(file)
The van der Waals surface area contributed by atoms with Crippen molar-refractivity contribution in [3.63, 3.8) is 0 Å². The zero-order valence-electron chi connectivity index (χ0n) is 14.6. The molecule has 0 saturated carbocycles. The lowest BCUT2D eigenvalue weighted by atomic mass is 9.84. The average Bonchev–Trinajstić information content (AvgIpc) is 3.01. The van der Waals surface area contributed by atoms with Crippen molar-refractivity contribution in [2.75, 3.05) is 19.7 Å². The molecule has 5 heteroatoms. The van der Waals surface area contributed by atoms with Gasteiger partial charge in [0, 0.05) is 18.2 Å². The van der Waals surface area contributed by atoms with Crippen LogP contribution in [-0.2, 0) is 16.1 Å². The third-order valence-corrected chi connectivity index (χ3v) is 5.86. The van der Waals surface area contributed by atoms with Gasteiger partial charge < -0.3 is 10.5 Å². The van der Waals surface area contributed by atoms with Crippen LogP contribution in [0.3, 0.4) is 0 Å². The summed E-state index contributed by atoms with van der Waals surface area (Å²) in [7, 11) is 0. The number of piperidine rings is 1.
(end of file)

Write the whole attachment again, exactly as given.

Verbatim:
The van der Waals surface area contributed by atoms with Crippen molar-refractivity contribution in [3.63, 3.8) is 0 Å². The zero-order valence-electron chi connectivity index (χ0n) is 14.6. The molecule has 0 saturated carbocycles. The lowest BCUT2D eigenvalue weighted by atomic mass is 9.84. The average Bonchev–Trinajstić information content (AvgIpc) is 3.01. The van der Waals surface area contributed by atoms with Crippen molar-refractivity contribution in [2.75, 3.05) is 19.7 Å². The molecule has 5 heteroatoms. The van der Waals surface area contributed by atoms with Gasteiger partial charge in [0, 0.05) is 18.2 Å². The van der Waals surface area contributed by atoms with Crippen LogP contribution in [-0.2, 0) is 16.1 Å². The third-order valence-corrected chi connectivity index (χ3v) is 5.86. The van der Waals surface area contributed by atoms with Gasteiger partial charge < -0.3 is 10.5 Å². The van der Waals surface area contributed by atoms with Crippen LogP contribution in [0.3, 0.4) is 0 Å². The summed E-state index contributed by atoms with van der Waals surface area (Å²) in [7, 11) is 0. The number of piperidine rings is 1.